USB chipset in MSI

Hello, we have been looking into this machine for a 3 sensor capture. I am trying to get more info about the USB chipset to ensure that this computer would be suitable. So far I was directed to this page with specs
I am not sure if that helps me or provides new information + none of these have the graphics card I am looking at… can anyone help make the final decision?


Hi Ziv,

That machine certainly looks capable from the CPU/GPU specs, but you’re right to question whether or not the USB chipsets are compatible. I took a look at the links you provided as well as the manual, but no where does it specify the USB chipset manufacturers. Some vendors will publish this information, and some do not. The only way to know for sure is to get access to the machine and test it out.

We’re in the process of updating our 3 sensor laptop recommendation, and while I do not have a new verified recommendation to share yet, I can share with you the process of identifying a good test candidate.

The main issue we face is indeed USB compatibility with the Azure Kinects. According to Microsoft the know compatible chipsets are from the following manufacturers:

For the Azure Kinect DK on Windows, Intel , Texas Instruments (TI) , and Renesas are the only host controllers that are supported.

If a laptop manufacturer does not specify the chipset, then there are some additional clues we may have. Here’s a few generalizations

  • Many laptops will have some USB ports powered by the CPU chipset directly, meaning that if the CPU is an Intel CPU, there is a chance (but not a guarantee) that it could be supported.
  • Similarly, if the CPU is AMD, there is a lower likelihood of the ports being compatible, as the AMD chipset USB ports are not compatible, and you you would need to rely on a 3rd party controller for support, which may or may not be present on the laptop.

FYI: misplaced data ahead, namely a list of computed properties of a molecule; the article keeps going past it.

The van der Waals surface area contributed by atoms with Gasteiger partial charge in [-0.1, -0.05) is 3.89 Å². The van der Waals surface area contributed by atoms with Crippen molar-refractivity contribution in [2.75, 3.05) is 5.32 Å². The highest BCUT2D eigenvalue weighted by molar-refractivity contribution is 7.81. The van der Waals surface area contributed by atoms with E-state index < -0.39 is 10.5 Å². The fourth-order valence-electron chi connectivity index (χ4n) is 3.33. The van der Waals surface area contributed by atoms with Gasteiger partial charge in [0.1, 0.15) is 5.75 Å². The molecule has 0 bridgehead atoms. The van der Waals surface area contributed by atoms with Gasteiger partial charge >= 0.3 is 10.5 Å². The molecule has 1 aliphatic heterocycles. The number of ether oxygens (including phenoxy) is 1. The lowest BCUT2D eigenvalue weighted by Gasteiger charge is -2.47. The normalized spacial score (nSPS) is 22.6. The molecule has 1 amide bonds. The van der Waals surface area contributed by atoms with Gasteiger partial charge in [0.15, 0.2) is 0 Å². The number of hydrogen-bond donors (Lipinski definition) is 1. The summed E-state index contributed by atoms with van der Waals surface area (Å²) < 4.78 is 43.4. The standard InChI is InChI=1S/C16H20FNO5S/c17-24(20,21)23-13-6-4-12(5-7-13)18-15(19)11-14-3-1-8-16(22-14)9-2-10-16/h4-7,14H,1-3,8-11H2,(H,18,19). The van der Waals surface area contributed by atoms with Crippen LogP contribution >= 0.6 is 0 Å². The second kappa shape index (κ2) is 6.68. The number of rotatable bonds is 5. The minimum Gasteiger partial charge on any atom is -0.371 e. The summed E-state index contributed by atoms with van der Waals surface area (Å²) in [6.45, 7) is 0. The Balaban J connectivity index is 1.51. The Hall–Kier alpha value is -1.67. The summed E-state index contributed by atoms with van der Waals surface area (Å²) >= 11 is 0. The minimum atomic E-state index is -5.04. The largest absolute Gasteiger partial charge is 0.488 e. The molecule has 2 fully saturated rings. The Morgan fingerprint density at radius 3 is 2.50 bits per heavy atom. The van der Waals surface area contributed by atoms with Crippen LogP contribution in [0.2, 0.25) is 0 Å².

• If however, one of the ports is listed as a Thunderbolt 3 or Thunderbolt 4 USB-C port, this means it is almost certainly an Intel chipset, as I am not aware of any other manufacturers making Thunderbolt chipsets yet.

Many modern Windows laptops have started to adopt the minimalist port configuration that started with the Macbook Pro, offering exclusively USB-C ports, for all connectivity and sometimes even for charging. Sometimes all of these ports are Thunderbolt, and sometimes there is a mix of Thunderbolt, and non-Thunderbolt USB 3.2 Gen 2 USB-C ports, but at least this information is usually more readily available than precisely which chipset is powering each port

One such laptop we’ve identified for testing is the New Dell XPS 17. It specifies that all 4 USB-C ports are Thunderbolt 4, meaning they should be intel chipsets, and therefore should be compatible. We’ll be getting our hands on it soon to test (Note, we’re getting the linked configuration, but with the 32GB Memory upgrade).

That being said, without testing there is still not a guarantee that the XPS 17 mentioned above will work perfectly. There are numerous factors that could lead to unexpectedly low performance, and these can only be discovered during testing.

The XPS 15 also has 3 Thunderbolt ports, but alas has no dedicated charging port meaning one of the USB-C ports would need to be taken up by the charger. Pass through charging adapters do exist, but this just introduces another variable that could end up being incompatible.

I hope this is helpful or at least illuminating as to why it takes time for us to update our recommended spec once the existing one gets discontinued. Each time we need to start the hunt over essentially from scratch as so much changes between product generations. I regret that I can’t give you an in-production verified system at the moment, but with luck we will identify one soon and update our documentation and this thread with our findings.

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